Research Blind Spots
When I graduated from optometry school, I received a fellowship at Gesell Institute of Child Development in New Haven, CT, where I studied visual processing in childhood development. Later, I was invited by the New Haven Easter Seals to set up a low vision clinic for people with macular degeneration, glaucoma, and other types of eye diseases.
On the first day of the clinic, almost every patient who walked through the door was either a CVA or TBI survivor or was struggling with a neurologic condition such as multiple sclerosis, Parkinson’s disease, or cerebral palsy. The patients presented symptoms and characteristics beyond what is seen in the normal population. I went to the medical literature to find out what research had been done to help these patients, but I found very little: people with neurologic deficits seemed to have been largely passed over in optometry in terms of rehabilitation.
This led me to dig deeper into existing research—and to conduct research of my own—showing that many of their problems could be treated through the use of lenses (which focus light) and prisms (which bend light toward the base).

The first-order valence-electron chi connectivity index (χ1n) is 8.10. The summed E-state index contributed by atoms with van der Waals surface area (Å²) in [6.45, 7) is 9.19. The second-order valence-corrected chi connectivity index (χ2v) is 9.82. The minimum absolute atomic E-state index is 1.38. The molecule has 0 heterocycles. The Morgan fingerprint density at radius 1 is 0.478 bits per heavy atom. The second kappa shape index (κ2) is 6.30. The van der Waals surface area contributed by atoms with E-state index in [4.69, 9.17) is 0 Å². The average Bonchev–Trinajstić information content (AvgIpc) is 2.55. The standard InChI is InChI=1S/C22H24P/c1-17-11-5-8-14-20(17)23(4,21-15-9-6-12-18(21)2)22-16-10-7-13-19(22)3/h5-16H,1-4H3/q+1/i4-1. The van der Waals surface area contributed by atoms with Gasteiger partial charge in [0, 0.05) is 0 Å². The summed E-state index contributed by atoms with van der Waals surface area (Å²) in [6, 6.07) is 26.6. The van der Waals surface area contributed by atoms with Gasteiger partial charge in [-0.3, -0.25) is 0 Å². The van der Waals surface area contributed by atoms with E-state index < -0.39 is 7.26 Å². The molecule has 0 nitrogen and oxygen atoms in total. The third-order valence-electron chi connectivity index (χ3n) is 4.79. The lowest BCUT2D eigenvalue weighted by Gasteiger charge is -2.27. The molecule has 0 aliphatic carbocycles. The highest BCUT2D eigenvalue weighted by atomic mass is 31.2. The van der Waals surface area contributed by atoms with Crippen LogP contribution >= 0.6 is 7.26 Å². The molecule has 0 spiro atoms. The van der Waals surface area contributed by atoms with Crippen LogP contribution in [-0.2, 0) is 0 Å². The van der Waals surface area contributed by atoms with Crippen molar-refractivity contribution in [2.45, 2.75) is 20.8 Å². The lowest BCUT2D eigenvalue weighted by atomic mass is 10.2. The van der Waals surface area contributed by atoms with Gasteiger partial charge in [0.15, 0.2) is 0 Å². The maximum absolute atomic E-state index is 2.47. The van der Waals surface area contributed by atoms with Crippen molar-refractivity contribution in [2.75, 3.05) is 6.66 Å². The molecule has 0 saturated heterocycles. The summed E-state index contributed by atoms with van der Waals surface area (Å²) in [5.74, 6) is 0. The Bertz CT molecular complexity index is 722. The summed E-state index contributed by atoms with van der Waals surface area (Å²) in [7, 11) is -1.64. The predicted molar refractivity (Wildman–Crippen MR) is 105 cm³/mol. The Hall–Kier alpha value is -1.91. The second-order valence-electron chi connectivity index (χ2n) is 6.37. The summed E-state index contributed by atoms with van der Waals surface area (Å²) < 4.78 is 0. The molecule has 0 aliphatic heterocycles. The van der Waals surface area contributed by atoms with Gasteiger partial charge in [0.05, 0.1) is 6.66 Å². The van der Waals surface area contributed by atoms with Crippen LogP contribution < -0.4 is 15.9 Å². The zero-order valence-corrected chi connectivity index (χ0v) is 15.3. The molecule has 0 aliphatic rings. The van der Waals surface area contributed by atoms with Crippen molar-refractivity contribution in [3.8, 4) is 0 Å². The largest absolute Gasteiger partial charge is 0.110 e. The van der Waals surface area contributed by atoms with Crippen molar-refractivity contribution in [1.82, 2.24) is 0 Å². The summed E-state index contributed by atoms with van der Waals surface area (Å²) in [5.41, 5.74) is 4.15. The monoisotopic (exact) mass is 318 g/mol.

Two Visual Processing Systems
Research dating back to the early part of the 20th century has documented the existence of these two visual systems. The focal system, with its vast connections to the occipital cortex, serves to analyze visual inputs and search for detail; while the ambient system serves the midbrain as well as the frontal, occipital, and parietal lobes. Via the midbrain, the ambient system provides a spatial format that matches information with spatial, vestibular, kinesthetic, and motor pathways.
In many ways the focal visual process, and the results of that process, are far more interesting than the ambient process; the focal process is literally more colorful! It’s no wonder that most research to date has been focused there. But the ambient process, as a kind of preconscious basis of vision, provides the necessary stability for focused vision and maneuvering in the world. And it is the ambient process that is often affected following a cardiovascular or neurologic event. Dysfunction of the ambient visual process may result in one of two syndromes: post-trauma vision syndrome (PTVS) or visual midline shift syndrome (VMSS).